The discussions here were adequate. First, of the several items PAI identifies as significant weaknesses or deficiencies, only one, the qualifications of the industrial hygienist, was identified by the agency as a significant weakness in PAI's proposal. NASA did not find PAI's key personnel to be a weakness or deficiency, and did not consider PAI's price unreasonable, and therefore was not required to raise this with PAI during discussions. With respect to the industrial hygienist, as discussed above,

NASA specifically advised PAI that it had concerns about the proposed individual's qualifications. NASA was not required to specify that it was not satisfied with her response to the pop quiz.[5]

The protest is denied.

Gary L. Kepplinger

General Counsel



[1] PAI also maintains that bias is demonstrated by NASA's decision to separate the OSHIM and ES contracts into two contracts, and the fact that a representative of the contracting officer replied affirmatively to a vendor who inquired whether NASA contemplated changing contractors. However, an agency's separating a requirement into two separate contracts, without evidence of any improper motivation, does not demonstrate bias, nor does an agency remark that it foresees a change in contractors. In any case, it remains that PAI has not shown how any evidence of bias translated into action that unfairly affected its competitive position.

[2] Many of PAI's arguments are untimely. For example, PAI asserts that its proposal improperly was assigned a weakness for procurement and storage controls under the safety and health plan subfactor, that it was not credited with a number of accomplishments under the past performance factor, that its employee turnover was improperly criticized as high. A protest issue that does not involve a solicitation impropriety must be raised within 10 days after the protester knows or should know the basis of protest. 4 C.F.R. 21.2(a)(2) (2006), Ti Hu, Inc., B-284360, Mar. 31, 2000, 2000 CPD para. 62 at 3. Here, during its debriefing, PAI was given the evaluation documents for its own proposal, as well as the source selection decision document explaining the award decision and listing the evaluated weaknesses and strengths for each proposal. In its comments on the agency report, PAI raised certain evaluation arguments (including those listed above) for the first time. Because these arguments were based on information disclosed at the debriefing, they are untimely. Similarly, PAI's protest that CSS medical director was not certified in advanced cardiac life support is untimely because the issue was evident from the agency report, but PAI did not raise it until more than 10 days later in supplemental comments.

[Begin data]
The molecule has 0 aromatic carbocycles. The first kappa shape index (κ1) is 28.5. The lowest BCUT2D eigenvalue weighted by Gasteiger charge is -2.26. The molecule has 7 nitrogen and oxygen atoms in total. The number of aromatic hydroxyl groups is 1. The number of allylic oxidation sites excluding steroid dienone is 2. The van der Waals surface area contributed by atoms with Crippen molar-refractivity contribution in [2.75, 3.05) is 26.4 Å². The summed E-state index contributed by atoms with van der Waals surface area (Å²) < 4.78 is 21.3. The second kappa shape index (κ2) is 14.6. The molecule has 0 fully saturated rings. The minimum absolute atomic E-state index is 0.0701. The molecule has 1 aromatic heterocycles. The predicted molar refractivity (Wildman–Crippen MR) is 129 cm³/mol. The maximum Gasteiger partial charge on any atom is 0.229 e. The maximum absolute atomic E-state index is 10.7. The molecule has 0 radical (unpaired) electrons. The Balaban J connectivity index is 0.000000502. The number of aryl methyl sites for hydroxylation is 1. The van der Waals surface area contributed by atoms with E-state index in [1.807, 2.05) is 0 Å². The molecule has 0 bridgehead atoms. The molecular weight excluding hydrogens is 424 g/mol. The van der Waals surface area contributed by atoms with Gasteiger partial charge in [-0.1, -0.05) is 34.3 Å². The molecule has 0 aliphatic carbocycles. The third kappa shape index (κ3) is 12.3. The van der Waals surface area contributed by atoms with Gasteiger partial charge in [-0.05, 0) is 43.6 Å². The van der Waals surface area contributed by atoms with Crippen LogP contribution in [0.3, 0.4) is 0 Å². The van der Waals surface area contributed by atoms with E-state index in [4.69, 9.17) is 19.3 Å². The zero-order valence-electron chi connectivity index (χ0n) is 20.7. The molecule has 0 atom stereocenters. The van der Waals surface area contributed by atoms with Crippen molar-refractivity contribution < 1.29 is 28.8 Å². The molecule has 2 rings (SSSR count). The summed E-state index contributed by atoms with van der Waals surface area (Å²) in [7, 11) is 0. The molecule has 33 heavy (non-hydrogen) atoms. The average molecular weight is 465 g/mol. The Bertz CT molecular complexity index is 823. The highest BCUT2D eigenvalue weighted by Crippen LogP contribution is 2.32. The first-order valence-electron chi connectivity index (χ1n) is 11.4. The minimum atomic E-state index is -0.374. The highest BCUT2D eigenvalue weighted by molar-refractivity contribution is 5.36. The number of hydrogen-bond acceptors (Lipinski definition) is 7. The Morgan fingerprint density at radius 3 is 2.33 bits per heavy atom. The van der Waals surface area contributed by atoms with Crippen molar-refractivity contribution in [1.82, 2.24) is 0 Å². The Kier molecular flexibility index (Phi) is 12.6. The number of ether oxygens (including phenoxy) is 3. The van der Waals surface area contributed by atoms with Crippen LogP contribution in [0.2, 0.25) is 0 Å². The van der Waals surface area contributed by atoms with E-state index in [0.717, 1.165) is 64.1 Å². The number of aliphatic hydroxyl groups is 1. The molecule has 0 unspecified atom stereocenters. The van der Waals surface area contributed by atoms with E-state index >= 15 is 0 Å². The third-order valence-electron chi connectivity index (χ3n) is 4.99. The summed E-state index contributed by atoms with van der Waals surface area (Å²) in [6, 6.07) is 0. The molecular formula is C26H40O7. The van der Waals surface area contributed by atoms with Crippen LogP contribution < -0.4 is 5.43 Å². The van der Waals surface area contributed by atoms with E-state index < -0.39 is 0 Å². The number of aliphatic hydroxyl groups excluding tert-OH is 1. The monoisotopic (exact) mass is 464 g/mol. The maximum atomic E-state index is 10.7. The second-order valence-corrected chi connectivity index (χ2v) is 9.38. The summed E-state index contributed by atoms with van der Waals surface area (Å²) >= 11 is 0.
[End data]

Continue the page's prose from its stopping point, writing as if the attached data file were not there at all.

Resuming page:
[3]In some instances PAI challenges the initial evaluation; for example, it notes that the agency initially questioned ISSi's and CSS's experience. However, the record shows that the agency resolved the experience issue with the offerors during discussions. Where concerns raised during an initial evaluation have been resolved by the final evaluation, the initial evaluation generally is immaterial. See American Indian Sci. and Eng'g Soc'y, B-232217, Dec. 12, 1988. Similarly, we generally will not address evaluation challenges based on comments of individual evaluators, rather than the consensus evaluation, since the consensus evaluation is the basis for the award decision. Instrument Control Serv., Inc., B-285776, Sept. 6, 2000, 2000 CPD para. 186 at 3 n.6.

[4] PAI complains that the agency unfairly did not penalize ISSi in the evaluation, even though its president was the program manager responsible for violating the conflict of interest agreement that led to her dismissal. However, ISSi did not have a prior contract with a high turnover rate, so NASA had no basis for assigning ISSi a weakness for high turnover.

[5] PAI argues that NASA also failed to address with CSS all significant weaknesses found in its proposal. We fail to see how any error in the agency's conduct in this regard could reasonably be viewed as prejudicial to PAI.